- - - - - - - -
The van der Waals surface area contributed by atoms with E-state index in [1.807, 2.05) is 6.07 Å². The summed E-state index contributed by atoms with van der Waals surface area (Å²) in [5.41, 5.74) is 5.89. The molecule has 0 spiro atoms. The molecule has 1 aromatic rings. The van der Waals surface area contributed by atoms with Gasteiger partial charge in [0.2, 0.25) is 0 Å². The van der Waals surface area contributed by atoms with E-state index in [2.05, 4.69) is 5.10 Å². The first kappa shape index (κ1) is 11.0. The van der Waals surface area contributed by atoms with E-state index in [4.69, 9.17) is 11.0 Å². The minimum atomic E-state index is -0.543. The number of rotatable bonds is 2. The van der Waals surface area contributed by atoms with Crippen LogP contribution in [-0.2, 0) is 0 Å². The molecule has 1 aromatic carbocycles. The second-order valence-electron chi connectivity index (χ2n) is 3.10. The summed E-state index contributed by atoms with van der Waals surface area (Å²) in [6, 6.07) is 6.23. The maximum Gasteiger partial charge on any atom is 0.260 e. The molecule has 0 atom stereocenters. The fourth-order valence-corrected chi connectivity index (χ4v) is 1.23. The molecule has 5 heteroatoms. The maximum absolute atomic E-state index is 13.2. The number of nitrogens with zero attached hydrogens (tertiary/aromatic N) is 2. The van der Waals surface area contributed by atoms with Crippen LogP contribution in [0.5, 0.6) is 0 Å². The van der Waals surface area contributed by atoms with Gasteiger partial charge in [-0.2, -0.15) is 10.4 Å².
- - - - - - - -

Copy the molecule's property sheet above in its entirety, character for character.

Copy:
The van der Waals surface area contributed by atoms with E-state index in [1.807, 2.05) is 6.07 Å². The summed E-state index contributed by atoms with van der Waals surface area (Å²) in [5.41, 5.74) is 5.89. The molecule has 0 spiro atoms. The molecule has 1 aromatic rings. The van der Waals surface area contributed by atoms with Gasteiger partial charge in [0.2, 0.25) is 0 Å². The van der Waals surface area contributed by atoms with E-state index in [2.05, 4.69) is 5.10 Å². The first kappa shape index (κ1) is 11.0. The van der Waals surface area contributed by atoms with E-state index in [4.69, 9.17) is 11.0 Å². The minimum atomic E-state index is -0.543. The number of rotatable bonds is 2. The van der Waals surface area contributed by atoms with Crippen LogP contribution in [-0.2, 0) is 0 Å². The molecule has 1 aromatic carbocycles. The second-order valence-electron chi connectivity index (χ2n) is 3.10. The summed E-state index contributed by atoms with van der Waals surface area (Å²) in [6, 6.07) is 6.23. The maximum Gasteiger partial charge on any atom is 0.260 e. The molecule has 0 atom stereocenters. The fourth-order valence-corrected chi connectivity index (χ4v) is 1.23. The molecule has 5 heteroatoms. The maximum absolute atomic E-state index is 13.2. The number of nitrogens with zero attached hydrogens (tertiary/aromatic N) is 2. The van der Waals surface area contributed by atoms with Crippen LogP contribution in [0.5, 0.6) is 0 Å². The van der Waals surface area contributed by atoms with Gasteiger partial charge in [-0.2, -0.15) is 10.4 Å².